It’s official. Reese Witherspoon is now getting the type of wretched scripts that Kristen Bell used to get.

And Sofía Vergara’s agent has apparently tried to promote her as the new Lupe Velez — not that anyone in modern-day Hollywood is likely to know who Lupe Velez was, but that’s the most charitable explanation I can come up with to explain the way the TV ads kept playing up Vergara’s “adorable” accent. (Actually this season’s opening episode of The Simpsons did a better accent joke concerning Ms. Vergara without even trying. And it wasn’t even one of their better episodes.)

Danielm80
Danielm80
reply to  Tonio Kruger
Thu, Mar 24, 2016 10:59am

It’s official. Reese Witherspoon is now getting the type of wretched scripts that Kristen Bell used to get.

Used to? Have you seen the trailer for The Boss? Kristen Bell is one of my favorite actresses—her comic timing is amazing—and watching her career makes me want to burn down Hollywood. There just aren’t many good roles for women. Even actresses who are household names or have won Oscars are appearing in one terrible film after another. I don’t think Jennifer Aniston has ever been in a good movie, and no one has any idea what to do with Melissa McCarthy (see: The Boss). There are a few actresses who are exceptions, but almost all of them are Jennifer Lawrence.

If you spend decades arguing that no one wants to see movies about women, you end up with…well…Hot Pursuit.

Bluejay
Bluejay
reply to  Danielm80
Thu, Mar 24, 2016 11:23am

What’s interesting is that Witherspoon’s own production company, Pacific Standard, produced this film (as well as Wild, which MaryAnn loved, and Gone Girl, which she didn’t). So it looks like Witherspoon is responsible for this movie’s existence, and that she just wants to put out as much woman-driven, woman-centered stuff as she can, even if it varies in quality. If we want fair representation but Sturgeon’s Law still applies, then we probably need as many crappy films about women as there are crappy films about men.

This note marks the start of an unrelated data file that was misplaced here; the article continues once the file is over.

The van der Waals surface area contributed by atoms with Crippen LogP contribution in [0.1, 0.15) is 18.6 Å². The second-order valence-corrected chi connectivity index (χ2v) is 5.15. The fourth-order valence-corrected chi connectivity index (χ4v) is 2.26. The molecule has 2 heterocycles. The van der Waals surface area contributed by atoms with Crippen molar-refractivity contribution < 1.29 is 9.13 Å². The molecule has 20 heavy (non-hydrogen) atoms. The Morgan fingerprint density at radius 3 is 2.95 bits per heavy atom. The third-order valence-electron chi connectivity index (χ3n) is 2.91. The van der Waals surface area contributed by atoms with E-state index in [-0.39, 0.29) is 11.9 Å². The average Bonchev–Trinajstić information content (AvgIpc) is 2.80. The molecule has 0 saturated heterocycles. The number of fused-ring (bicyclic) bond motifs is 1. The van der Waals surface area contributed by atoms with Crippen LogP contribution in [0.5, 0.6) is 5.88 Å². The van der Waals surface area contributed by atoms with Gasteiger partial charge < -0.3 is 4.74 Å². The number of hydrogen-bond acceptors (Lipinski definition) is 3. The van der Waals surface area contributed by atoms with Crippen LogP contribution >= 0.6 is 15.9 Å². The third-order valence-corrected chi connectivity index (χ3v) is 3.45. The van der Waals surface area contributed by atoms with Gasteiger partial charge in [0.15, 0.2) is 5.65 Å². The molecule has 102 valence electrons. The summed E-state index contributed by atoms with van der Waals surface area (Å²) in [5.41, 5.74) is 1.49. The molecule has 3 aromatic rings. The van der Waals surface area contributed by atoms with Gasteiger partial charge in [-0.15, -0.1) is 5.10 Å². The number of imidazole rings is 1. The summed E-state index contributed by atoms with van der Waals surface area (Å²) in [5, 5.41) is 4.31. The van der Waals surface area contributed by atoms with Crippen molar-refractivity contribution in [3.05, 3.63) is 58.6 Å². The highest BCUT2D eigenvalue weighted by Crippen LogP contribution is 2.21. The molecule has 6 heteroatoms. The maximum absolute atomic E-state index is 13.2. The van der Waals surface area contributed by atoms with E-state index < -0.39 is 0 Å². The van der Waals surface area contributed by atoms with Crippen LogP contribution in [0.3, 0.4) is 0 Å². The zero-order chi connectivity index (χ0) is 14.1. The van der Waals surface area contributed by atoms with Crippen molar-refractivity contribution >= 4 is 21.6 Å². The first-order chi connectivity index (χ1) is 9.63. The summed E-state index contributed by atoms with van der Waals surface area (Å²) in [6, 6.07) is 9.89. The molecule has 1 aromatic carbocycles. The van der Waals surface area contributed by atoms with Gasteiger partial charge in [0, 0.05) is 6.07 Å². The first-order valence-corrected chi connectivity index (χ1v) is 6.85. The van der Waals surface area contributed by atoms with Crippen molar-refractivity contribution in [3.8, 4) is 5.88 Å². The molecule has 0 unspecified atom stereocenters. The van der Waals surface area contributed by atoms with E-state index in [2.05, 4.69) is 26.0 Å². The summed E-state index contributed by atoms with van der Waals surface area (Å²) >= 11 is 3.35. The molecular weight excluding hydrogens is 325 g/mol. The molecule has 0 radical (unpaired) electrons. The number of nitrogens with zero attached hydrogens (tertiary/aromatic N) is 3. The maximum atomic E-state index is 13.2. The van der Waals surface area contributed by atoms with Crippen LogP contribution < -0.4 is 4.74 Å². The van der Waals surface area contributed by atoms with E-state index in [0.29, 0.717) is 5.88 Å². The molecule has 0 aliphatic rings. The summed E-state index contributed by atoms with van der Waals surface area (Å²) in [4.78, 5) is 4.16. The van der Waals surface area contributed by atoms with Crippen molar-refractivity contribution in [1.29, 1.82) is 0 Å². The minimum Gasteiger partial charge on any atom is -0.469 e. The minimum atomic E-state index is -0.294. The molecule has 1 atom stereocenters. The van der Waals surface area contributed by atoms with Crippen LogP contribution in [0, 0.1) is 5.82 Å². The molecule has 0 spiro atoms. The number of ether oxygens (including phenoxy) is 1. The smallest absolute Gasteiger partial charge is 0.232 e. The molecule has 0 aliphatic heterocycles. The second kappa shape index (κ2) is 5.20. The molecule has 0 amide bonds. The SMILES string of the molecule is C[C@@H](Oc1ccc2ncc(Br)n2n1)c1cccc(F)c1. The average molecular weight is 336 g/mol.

MaryAnn Johanson
reply to  Bluejay
Sat, Mar 26, 2016 11:57am

This probably reflects the fact that if a woman — even a relatively powerful one like Witherspoon — is going to work within the Hollywood system, she is going to be restrained by Hollywood’s biases, which do not have a lot of room for stories about women.

We are, of course, nowhere near parity when it comes to gender equality in crappy movies… and we do have the additional problem in that a crappy movie about women that isn’t a box office success — and this one wasn’t — will have a much bigger impact on future decisions to make movies about women in a way that a flop about men will not.

Bluejay
Bluejay
reply to  MaryAnn Johanson
Sat, Mar 26, 2016 2:12pm

I wonder if it’s also possible that Witherspoon genuinely LIKED this movie. Perhaps Hollywood’s biases are also her own.

She seems to be in a position to put out more progressive films about women; since playing to Hollywood’s biases doesn’t guarantee you won’t flop, you might as well risk flopping with better material. But she has to want to do so.

Danielm80
Danielm80
reply to  Bluejay
Sun, Mar 27, 2016 5:16am

I like what she had to say here about female filmmakers who take risks:

http://www.ew.com/article/2016/03/22/reese-witherspoon-female-directors-beyond-beautiful

Tonio Kruger
reply to  Danielm80
Mon, Mar 28, 2016 11:00pm

No, I hadn’t seen the trailer for The Boss when I wrote the last post on this thread. But now that I have…

The horror, the horror…

But seriously, folks. I had thought that between her success in House of LIes and Frozen, Ms. Bell’s career was good enough that she could afford to turn down a script as bad as the one for The Boss seems to be. Apparently, it wasn’t.